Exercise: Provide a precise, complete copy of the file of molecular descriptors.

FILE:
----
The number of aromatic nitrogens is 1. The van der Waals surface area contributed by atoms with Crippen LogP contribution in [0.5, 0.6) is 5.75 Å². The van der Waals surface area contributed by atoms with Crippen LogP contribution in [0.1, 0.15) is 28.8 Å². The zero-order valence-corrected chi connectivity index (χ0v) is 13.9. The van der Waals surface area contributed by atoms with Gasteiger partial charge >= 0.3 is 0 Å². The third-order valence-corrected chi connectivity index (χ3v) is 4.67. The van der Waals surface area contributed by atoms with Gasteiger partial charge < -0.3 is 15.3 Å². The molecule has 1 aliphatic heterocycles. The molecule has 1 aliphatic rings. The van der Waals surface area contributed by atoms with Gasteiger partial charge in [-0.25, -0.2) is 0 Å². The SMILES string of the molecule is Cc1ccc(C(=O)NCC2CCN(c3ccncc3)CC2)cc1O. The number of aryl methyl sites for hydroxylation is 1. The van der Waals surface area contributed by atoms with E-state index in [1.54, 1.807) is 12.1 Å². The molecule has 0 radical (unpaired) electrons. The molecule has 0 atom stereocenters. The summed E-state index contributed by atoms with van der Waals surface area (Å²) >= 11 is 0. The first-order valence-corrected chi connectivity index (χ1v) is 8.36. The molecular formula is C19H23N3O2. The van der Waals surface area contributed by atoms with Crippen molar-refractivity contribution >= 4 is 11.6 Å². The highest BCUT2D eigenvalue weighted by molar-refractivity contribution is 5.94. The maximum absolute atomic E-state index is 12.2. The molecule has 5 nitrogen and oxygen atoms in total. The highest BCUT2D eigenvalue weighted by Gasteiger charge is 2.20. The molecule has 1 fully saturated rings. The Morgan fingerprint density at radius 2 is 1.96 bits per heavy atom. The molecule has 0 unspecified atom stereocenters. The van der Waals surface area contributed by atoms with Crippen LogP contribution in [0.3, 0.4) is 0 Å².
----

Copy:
The number of aromatic nitrogens is 1. The van der Waals surface area contributed by atoms with Crippen LogP contribution in [0.5, 0.6) is 5.75 Å². The van der Waals surface area contributed by atoms with Crippen LogP contribution in [0.1, 0.15) is 28.8 Å². The zero-order valence-corrected chi connectivity index (χ0v) is 13.9. The van der Waals surface area contributed by atoms with Gasteiger partial charge >= 0.3 is 0 Å². The third-order valence-corrected chi connectivity index (χ3v) is 4.67. The van der Waals surface area contributed by atoms with Gasteiger partial charge < -0.3 is 15.3 Å². The molecule has 1 aliphatic heterocycles. The molecule has 1 aliphatic rings. The van der Waals surface area contributed by atoms with Gasteiger partial charge in [-0.25, -0.2) is 0 Å². The SMILES string of the molecule is Cc1ccc(C(=O)NCC2CCN(c3ccncc3)CC2)cc1O. The number of aryl methyl sites for hydroxylation is 1. The van der Waals surface area contributed by atoms with E-state index in [1.54, 1.807) is 12.1 Å². The molecule has 0 radical (unpaired) electrons. The molecule has 0 atom stereocenters. The summed E-state index contributed by atoms with van der Waals surface area (Å²) >= 11 is 0. The first-order valence-corrected chi connectivity index (χ1v) is 8.36. The molecular formula is C19H23N3O2. The van der Waals surface area contributed by atoms with Crippen molar-refractivity contribution >= 4 is 11.6 Å². The highest BCUT2D eigenvalue weighted by molar-refractivity contribution is 5.94. The maximum absolute atomic E-state index is 12.2. The molecule has 5 nitrogen and oxygen atoms in total. The highest BCUT2D eigenvalue weighted by Gasteiger charge is 2.20. The molecule has 1 fully saturated rings. The Morgan fingerprint density at radius 2 is 1.96 bits per heavy atom. The molecule has 0 unspecified atom stereocenters. The van der Waals surface area contributed by atoms with Crippen LogP contribution in [0.3, 0.4) is 0 Å².